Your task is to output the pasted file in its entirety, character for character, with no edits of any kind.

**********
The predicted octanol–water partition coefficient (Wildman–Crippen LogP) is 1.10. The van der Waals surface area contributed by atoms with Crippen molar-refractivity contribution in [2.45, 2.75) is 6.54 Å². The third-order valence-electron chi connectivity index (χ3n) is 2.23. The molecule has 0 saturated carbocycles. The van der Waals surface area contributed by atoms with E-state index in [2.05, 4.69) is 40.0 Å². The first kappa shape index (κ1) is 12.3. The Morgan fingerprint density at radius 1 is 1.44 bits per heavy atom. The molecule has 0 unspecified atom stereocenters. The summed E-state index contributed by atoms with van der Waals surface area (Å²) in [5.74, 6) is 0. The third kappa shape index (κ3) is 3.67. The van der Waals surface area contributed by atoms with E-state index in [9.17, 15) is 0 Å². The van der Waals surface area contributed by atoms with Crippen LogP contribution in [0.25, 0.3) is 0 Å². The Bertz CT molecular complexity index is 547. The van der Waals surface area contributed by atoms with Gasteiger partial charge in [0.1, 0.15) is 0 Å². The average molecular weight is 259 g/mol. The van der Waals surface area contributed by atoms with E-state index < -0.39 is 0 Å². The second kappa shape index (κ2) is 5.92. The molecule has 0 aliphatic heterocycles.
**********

The predicted octanol–water partition coefficient (Wildman–Crippen LogP) is 1.10. The van der Waals surface area contributed by atoms with Crippen molar-refractivity contribution in [2.45, 2.75) is 6.54 Å². The third-order valence-electron chi connectivity index (χ3n) is 2.23. The molecule has 0 saturated carbocycles. The van der Waals surface area contributed by atoms with E-state index in [2.05, 4.69) is 40.0 Å². The first kappa shape index (κ1) is 12.3. The Morgan fingerprint density at radius 1 is 1.44 bits per heavy atom. The molecule has 0 unspecified atom stereocenters. The summed E-state index contributed by atoms with van der Waals surface area (Å²) in [5.74, 6) is 0. The third kappa shape index (κ3) is 3.67. The van der Waals surface area contributed by atoms with E-state index in [9.17, 15) is 0 Å². The van der Waals surface area contributed by atoms with Crippen LogP contribution in [0.25, 0.3) is 0 Å². The Bertz CT molecular complexity index is 547. The van der Waals surface area contributed by atoms with Gasteiger partial charge in [0.1, 0.15) is 0 Å². The average molecular weight is 259 g/mol. The van der Waals surface area contributed by atoms with E-state index < -0.39 is 0 Å². The second kappa shape index (κ2) is 5.92. The molecule has 0 aliphatic heterocycles.